That’s what I consider true generosity: You give your all, and yet you always feel as if it costs you nothing.
~Simone de Beauvoir
For many of us, life is busy enough that a healthy perspective about the balance between what we get out of life and what we contribute to the world and other people is challenging. It can be hard to think about what we might do, not because we have to, but because it will make someone else happy—because it will make the world a better place.
The benefits of generosity
Why is giving back important? Whether or not we realize it, generosity is very beneficial to us. It makes us feel good about ourselves, it makes our relationships closer and warmer, and it contributes to meaning in our lives. Generosity also feeds on itself. If someone does something nice for you, you are more inclined to do something nice for someone else. We have a tendency to pay it forward.
The concept of Karma is also important when thinking about generosity. A common conception of Karma is “what goes around comes around,” but it’s more complex than that. A better way to think about it is whatever you do (or say or think) goes out into the universe, and you are part of that universe. So if you put something positive out there, you will be living in a universe that is incrementally better than it was before, and that will ultimately be beneficial to you.
One might make the argument that we are, at heart, a selfish species that doesn’t do anything that doesn’t benefit us in some way. I agree with that assessment, but it’s important how we interpret what we mean by selfish. Even the most benevolent person, who doesn’t expect anything specifically in return for their good deeds, is doing it because it makes them feel good; it makes them happy.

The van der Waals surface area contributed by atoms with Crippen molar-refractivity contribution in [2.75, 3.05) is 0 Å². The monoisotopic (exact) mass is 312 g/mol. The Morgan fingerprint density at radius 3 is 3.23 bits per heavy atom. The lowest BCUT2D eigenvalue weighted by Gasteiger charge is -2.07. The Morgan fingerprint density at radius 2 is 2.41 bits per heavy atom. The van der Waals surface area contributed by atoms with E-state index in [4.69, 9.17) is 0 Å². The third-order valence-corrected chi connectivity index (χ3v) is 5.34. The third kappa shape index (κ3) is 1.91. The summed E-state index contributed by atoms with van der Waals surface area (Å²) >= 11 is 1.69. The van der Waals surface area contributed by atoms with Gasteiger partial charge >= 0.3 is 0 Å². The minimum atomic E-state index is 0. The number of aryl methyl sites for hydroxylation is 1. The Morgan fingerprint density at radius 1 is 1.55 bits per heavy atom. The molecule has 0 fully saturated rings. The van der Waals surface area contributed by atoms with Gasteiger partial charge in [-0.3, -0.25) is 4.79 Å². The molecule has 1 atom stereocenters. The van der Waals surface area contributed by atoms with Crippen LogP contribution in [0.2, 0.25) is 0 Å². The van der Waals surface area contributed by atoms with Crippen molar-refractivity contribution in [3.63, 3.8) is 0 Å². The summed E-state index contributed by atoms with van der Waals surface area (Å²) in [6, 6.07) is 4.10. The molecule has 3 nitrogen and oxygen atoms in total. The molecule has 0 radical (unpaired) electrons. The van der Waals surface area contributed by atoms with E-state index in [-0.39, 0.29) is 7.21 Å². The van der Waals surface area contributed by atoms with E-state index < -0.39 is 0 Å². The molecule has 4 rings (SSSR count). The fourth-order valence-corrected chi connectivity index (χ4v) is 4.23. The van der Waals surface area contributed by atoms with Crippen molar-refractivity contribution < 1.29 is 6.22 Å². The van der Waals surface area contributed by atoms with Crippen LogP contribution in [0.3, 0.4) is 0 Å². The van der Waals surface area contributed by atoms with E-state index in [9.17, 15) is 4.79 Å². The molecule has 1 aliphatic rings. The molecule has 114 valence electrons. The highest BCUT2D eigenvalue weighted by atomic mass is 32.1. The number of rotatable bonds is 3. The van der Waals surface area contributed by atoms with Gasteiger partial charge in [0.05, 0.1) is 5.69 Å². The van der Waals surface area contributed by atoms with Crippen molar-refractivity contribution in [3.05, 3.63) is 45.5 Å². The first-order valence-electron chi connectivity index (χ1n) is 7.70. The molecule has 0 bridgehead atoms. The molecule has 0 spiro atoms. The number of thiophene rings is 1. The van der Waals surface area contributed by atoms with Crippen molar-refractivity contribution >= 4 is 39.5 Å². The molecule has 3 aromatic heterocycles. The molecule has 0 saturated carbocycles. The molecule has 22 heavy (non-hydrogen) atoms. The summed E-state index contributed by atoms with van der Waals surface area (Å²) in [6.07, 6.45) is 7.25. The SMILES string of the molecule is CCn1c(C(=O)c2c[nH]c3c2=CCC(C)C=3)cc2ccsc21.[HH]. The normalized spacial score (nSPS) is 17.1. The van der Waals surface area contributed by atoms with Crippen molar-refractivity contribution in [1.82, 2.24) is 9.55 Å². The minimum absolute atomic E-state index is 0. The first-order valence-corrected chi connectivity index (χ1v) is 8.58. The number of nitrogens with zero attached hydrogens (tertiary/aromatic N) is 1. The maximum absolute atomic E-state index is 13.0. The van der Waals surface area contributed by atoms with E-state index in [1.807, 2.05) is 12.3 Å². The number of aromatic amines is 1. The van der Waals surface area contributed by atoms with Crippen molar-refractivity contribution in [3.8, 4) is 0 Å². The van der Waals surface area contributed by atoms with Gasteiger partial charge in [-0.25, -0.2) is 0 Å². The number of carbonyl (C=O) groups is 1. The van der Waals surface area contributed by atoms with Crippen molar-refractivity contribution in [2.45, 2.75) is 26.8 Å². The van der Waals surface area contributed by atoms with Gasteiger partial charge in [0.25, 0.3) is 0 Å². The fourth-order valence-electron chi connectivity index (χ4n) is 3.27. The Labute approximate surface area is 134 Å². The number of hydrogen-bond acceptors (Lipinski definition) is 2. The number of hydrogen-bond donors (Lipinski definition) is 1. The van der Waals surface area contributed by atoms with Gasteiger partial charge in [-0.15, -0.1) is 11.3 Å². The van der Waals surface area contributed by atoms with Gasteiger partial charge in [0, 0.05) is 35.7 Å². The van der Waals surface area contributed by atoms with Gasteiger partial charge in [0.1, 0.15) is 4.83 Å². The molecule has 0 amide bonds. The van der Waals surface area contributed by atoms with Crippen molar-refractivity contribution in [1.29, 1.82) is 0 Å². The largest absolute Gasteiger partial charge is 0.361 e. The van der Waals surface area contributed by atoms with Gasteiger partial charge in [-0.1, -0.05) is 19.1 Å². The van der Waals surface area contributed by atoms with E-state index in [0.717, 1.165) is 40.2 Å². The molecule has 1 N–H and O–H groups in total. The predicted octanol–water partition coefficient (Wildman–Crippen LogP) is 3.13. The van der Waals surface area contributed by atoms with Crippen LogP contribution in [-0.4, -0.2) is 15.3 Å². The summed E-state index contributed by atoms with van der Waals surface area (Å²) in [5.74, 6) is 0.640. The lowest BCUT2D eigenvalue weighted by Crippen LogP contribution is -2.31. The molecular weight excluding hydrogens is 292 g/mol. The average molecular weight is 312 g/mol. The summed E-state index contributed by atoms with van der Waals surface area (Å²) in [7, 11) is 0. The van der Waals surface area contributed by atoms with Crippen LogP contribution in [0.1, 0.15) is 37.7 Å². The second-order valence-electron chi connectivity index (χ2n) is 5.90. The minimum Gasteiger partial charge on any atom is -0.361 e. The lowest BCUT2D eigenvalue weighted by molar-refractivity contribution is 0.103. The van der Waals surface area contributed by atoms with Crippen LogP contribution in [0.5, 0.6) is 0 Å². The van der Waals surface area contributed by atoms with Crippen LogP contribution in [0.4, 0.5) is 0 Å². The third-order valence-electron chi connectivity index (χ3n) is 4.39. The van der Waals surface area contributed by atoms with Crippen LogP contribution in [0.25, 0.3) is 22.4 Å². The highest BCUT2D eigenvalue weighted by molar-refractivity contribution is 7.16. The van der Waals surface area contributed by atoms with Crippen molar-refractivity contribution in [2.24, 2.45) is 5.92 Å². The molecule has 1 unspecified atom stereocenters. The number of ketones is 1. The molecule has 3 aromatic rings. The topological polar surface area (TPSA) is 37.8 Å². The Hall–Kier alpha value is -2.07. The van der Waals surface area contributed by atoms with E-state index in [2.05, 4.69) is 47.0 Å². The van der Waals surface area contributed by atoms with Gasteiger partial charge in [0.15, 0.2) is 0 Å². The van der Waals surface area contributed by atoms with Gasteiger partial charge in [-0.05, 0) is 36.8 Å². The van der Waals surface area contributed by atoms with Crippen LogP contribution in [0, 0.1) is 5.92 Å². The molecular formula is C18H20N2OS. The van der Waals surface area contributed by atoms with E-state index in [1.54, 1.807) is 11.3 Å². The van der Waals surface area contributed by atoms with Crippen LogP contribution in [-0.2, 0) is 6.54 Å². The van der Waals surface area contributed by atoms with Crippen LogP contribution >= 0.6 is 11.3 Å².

Aura of positivity
Incorporating generosity into our lives has a fundamental positive effect on our lives in general. If we go through life with good intentions, think positive thoughts, and engage in positive actions, we develop an aura of positivity that encompasses all aspects of our lives. The cynical “return on investment” becomes the more general “it’s all good.”
When we develop a positive aura, we tend to see the good aspects of our interactions, and we don’t dwell on the bad. It’s a process of looking at our lives through a different lens. If we can achieve this, generosity becomes second nature, something we don’t even think about. It just happens—even as part of a busy life.
Giving of who we are is also one of our main connections to the world. Our interaction with those around us can be based on what we bring to the table. Our contribution to the universe. Our stake in the cosmic poker game.
We can be generous moment to moment and day to day. We can be generous with our attitude and our emotions—not just when it is self-serving. We can engage people as a matter of course, not just those we like or those we want something from. We can give of ourselves, and we will always be better off for having done it.
We give of ourselves every day. Every time we speak to someone. Every time we interact with the world.
If we fully understand the nature of our generosity, we see that it provides excellent insights into ourselves. Each of us has something valuable we can give. It might be money, it might be time, it might be how we influence those we meet. But whatever it is, it should be an integral part of how we live our lives.
Our generosity, in whatever form it takes, is part of who we are.